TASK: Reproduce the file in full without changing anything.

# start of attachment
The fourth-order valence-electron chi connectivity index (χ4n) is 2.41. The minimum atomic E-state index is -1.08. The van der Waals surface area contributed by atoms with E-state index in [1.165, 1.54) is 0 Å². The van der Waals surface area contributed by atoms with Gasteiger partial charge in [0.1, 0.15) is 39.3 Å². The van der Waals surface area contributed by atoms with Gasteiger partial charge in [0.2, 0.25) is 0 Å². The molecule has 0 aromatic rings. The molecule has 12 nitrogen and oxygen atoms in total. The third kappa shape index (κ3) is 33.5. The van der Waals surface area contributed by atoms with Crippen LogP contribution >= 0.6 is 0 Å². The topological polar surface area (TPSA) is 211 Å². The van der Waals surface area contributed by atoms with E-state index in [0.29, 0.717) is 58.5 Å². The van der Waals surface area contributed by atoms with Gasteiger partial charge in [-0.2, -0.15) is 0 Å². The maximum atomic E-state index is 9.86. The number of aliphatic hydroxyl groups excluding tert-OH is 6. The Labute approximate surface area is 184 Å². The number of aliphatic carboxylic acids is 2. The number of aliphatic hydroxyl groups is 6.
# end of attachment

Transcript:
The fourth-order valence-electron chi connectivity index (χ4n) is 2.41. The minimum atomic E-state index is -1.08. The van der Waals surface area contributed by atoms with E-state index in [1.165, 1.54) is 0 Å². The van der Waals surface area contributed by atoms with Gasteiger partial charge in [0.1, 0.15) is 39.3 Å². The van der Waals surface area contributed by atoms with Gasteiger partial charge in [0.2, 0.25) is 0 Å². The molecule has 0 aromatic rings. The molecule has 12 nitrogen and oxygen atoms in total. The third kappa shape index (κ3) is 33.5. The van der Waals surface area contributed by atoms with Crippen LogP contribution >= 0.6 is 0 Å². The topological polar surface area (TPSA) is 211 Å². The van der Waals surface area contributed by atoms with E-state index in [0.29, 0.717) is 58.5 Å². The van der Waals surface area contributed by atoms with Gasteiger partial charge in [-0.2, -0.15) is 0 Å². The maximum atomic E-state index is 9.86. The number of aliphatic hydroxyl groups excluding tert-OH is 6. The Labute approximate surface area is 184 Å². The number of aliphatic carboxylic acids is 2. The number of aliphatic hydroxyl groups is 6.